Engineer Gulbuddin Hekmatyar, head of Hezb-e-Islami Afghanistan and a former jihadi and mujahideen leader, has been mentioned in Afghan politics in one form or another for nearly four decades. He is the leader of a political party and has twice been the Prime Minister of Afghanistan. However, he has been known around the world as a “jihadi leader” and a “war lord.” He is one of the old and close supporters of Pakistan.
During the jihad against the former Soviet Union, almost all the Mujahideen leaders of Afghanistan had made Pakistan their home and in those days all the war was planned from here. Among these Mujahideen leaders, Hekmatyar was given special attention by the rulers here.
Gulbuddin Hekmatyar ended his long exile in 2016 by signing a peace agreement with Dr. Ashraf Ghani’s Afghan government and returned to Kabul. He remained in hiding and in exile for almost 20 years after the fall of the Taliban government. During this time he lived a life of silence in Iran or perhaps Pakistan.
He is visiting Pakistan for the first time since reaching an agreement with the Afghan government. Although he has no official position at the moment, he was warmly welcomed in Islamabad and given protocol like a minister of state. During his three-day visit, he met with Prime Minister Imran Khan, Foreign Minister Shah Mehmood Qureshi, Pakistan’s Special Representative for Afghanistan Muhammad Sadiq Khan and other senior government officials.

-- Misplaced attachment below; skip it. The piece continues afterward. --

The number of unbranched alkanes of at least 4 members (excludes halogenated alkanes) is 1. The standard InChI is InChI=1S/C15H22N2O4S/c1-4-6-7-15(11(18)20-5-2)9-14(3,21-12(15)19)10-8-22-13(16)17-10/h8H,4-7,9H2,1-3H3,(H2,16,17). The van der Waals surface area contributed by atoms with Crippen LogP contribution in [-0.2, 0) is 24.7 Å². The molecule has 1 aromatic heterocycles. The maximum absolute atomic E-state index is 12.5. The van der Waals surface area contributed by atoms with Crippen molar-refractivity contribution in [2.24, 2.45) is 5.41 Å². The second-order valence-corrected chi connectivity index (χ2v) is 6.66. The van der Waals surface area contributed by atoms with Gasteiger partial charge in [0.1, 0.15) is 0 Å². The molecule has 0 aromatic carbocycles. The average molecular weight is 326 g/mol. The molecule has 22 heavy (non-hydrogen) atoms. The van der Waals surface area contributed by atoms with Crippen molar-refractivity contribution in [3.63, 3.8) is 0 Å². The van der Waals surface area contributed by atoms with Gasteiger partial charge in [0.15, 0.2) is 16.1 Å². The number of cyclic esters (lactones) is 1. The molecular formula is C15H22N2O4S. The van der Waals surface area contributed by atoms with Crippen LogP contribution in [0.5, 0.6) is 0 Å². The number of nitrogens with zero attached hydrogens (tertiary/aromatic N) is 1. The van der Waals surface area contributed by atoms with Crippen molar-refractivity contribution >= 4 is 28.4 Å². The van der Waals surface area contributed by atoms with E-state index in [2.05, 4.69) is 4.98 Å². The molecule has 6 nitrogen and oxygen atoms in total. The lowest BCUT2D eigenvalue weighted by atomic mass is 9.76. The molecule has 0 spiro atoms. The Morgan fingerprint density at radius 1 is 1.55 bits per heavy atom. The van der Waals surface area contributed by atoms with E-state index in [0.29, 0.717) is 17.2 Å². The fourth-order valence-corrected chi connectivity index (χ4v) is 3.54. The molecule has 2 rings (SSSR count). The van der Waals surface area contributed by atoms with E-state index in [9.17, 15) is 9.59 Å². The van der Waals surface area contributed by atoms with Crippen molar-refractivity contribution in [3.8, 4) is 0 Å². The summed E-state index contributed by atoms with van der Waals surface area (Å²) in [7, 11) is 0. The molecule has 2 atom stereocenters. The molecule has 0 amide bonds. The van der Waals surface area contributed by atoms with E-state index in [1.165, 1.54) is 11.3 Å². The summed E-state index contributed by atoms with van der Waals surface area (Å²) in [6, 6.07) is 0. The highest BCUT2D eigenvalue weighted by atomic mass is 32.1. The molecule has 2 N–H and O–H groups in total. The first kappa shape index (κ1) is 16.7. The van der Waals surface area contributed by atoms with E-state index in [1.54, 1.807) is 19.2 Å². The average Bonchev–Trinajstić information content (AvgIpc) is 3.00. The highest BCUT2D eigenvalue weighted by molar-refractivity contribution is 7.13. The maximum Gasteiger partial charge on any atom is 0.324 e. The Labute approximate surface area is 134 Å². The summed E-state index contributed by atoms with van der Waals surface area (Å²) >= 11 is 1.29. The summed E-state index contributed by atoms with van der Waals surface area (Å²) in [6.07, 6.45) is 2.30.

Bilateral official visits between Kabul and Islamabad have been on the rise in recent days. Earlier, the head of the National Reconciliation Council, Dr. Abdullah Abdullah, also visited Pakistan, while a delegation of Afghan parliamentarians is currently on tour to Islamabad.
Mohammad Sadiq Khan, Pakistan’s special envoy to Afghanistan, said the purpose of the visits was to re-establish strong ties with the neighboring country, for which contacts are being intensified in various forums. Islamabad has also recently announced a new visa policy under which multiple visas of one to five years are being issued for Afghans coming to Pakistan for the first time, which has also been warmly welcomed by the neighboring country. In addition, special attention is being paid to bilateral trade activities.
Gulbuddin Hekmatyar addressed a press conference in Islamabad during his three-day visit. A few selected senior journalists were invited to the press conference, which I coincidentally attended. The Hizb-e-Islami leader faced sharp questions from journalists for about an hour.
Hekmatyar spoke in detail about the ongoing Afghan peace process in Doha, the general situation in Afghanistan and the performance of the government. He slammed President Ashraf Ghani, calling him the root of all problems and saying that the government of Kabul was in the hands of anti-state elements. However, he did not specify which side he was referring to. During the press conference, the United States and Dr. Ashraf Ghani were constantly targeted.
Although Gulbuddin Hekmatyar is a political rival of the Afghan president and was defeated in the recent Afghan presidential election, it is difficult for Pakistan to make such allegations against the Afghan government in Islamabad for some reason.